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Where does Europe end?

Professor Norman Stone, Bilkent University, asks Where does Europe end? in a public lecture to be held at LSE on Tuesday 1 November.

'Europe' can be defined either as an ideal type or as a useful fiction: perhaps the same thing. It cannot really be defined otherwise: its boundary geographically somewhere in the Caucasus, its civilisation extended into Siberia and Brazil.

Norman Stone develops his argument by looking at the position of Russia and Turkey in relation to Europe. The former was thrown off course by Communism, paradoxically in the Twenties supposedly a westernising phenomenon. As for Turkey, Professor Stone will argue that Islam in itself is not a barrier to Europe, nor ever, really, was - witness Spain, the country that is closest to Turkey, if we are looking for comparisons. It depends on the form of Islam.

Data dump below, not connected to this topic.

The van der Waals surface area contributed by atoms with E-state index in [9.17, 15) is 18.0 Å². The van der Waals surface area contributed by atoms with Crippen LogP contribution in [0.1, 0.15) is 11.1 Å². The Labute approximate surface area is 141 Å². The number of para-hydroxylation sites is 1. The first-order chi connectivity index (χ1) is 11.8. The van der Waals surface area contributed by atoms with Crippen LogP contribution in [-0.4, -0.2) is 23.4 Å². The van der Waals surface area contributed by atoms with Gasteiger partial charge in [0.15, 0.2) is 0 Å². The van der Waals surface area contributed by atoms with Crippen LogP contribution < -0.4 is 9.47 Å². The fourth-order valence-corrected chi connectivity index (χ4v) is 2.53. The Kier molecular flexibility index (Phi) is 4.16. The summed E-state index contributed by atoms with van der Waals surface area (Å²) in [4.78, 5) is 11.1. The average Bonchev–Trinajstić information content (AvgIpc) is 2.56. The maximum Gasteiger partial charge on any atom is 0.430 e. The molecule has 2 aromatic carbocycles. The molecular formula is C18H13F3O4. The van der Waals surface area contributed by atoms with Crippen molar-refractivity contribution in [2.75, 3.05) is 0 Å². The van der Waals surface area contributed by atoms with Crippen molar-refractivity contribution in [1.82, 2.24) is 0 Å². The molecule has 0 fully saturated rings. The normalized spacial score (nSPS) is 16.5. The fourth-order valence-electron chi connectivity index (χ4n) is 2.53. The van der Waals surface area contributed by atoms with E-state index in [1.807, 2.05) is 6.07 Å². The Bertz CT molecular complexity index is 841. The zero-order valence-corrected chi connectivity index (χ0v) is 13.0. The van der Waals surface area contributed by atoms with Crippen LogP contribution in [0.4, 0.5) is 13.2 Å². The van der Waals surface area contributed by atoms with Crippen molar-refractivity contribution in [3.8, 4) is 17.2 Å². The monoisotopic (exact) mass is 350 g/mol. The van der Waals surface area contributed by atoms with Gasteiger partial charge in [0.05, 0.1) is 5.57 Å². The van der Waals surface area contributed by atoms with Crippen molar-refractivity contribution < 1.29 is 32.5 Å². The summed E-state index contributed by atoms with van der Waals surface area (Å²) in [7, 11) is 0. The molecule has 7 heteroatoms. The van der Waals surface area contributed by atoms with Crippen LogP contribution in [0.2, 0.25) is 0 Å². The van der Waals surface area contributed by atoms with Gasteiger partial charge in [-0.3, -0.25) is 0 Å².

Norman Stone is professor of international relations at Bilkent University, Ankara. He has written widely, including Europe Transformed 1878-1919, The Other Russia and The Russian Chronicles.

Where does Europe end? is on Tuesday 1 November at 6.30pm in the Old Theatre, Old Building, LSE, Houghton Street, London WC2A. This event is free and open to all with no ticket required.


To reserve a press seat, please contact Jessica Winterstein, LSE Press Office, on 020 7955 7060 or email j.Winterstein@lse.ac.uk| 


This event is part of the LSE European Series of public lectures, hosted by the European Institute at LSE.

24 October 2005